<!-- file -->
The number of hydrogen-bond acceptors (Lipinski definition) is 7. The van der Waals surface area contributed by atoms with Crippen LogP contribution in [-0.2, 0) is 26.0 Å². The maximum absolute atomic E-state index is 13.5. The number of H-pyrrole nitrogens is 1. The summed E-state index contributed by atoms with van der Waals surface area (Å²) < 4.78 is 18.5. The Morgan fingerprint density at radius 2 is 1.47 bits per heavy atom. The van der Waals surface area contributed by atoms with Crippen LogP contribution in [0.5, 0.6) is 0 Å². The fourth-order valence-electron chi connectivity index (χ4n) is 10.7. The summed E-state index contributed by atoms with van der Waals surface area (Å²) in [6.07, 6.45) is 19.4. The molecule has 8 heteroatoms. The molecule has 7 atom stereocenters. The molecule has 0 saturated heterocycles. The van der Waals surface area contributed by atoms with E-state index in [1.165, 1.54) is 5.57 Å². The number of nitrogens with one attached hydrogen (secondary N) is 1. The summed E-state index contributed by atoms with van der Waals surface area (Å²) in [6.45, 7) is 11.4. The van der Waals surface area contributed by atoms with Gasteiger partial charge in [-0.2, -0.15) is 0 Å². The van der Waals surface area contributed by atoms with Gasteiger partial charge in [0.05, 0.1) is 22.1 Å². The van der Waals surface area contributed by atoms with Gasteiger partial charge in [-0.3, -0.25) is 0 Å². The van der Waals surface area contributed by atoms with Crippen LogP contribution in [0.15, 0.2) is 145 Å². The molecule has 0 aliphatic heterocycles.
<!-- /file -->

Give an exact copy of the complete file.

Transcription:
The number of hydrogen-bond acceptors (Lipinski definition) is 7. The van der Waals surface area contributed by atoms with Crippen LogP contribution in [-0.2, 0) is 26.0 Å². The maximum absolute atomic E-state index is 13.5. The number of H-pyrrole nitrogens is 1. The summed E-state index contributed by atoms with van der Waals surface area (Å²) < 4.78 is 18.5. The Morgan fingerprint density at radius 2 is 1.47 bits per heavy atom. The van der Waals surface area contributed by atoms with Crippen LogP contribution in [0.5, 0.6) is 0 Å². The fourth-order valence-electron chi connectivity index (χ4n) is 10.7. The summed E-state index contributed by atoms with van der Waals surface area (Å²) in [6.07, 6.45) is 19.4. The molecule has 8 heteroatoms. The molecule has 7 atom stereocenters. The molecule has 0 saturated heterocycles. The van der Waals surface area contributed by atoms with E-state index in [1.165, 1.54) is 5.57 Å². The number of nitrogens with one attached hydrogen (secondary N) is 1. The summed E-state index contributed by atoms with van der Waals surface area (Å²) in [6.45, 7) is 11.4. The van der Waals surface area contributed by atoms with Gasteiger partial charge in [-0.2, -0.15) is 0 Å². The van der Waals surface area contributed by atoms with Gasteiger partial charge in [0.05, 0.1) is 22.1 Å². The van der Waals surface area contributed by atoms with Gasteiger partial charge in [-0.3, -0.25) is 0 Å². The van der Waals surface area contributed by atoms with Crippen LogP contribution in [0.15, 0.2) is 145 Å². The molecule has 0 aliphatic heterocycles.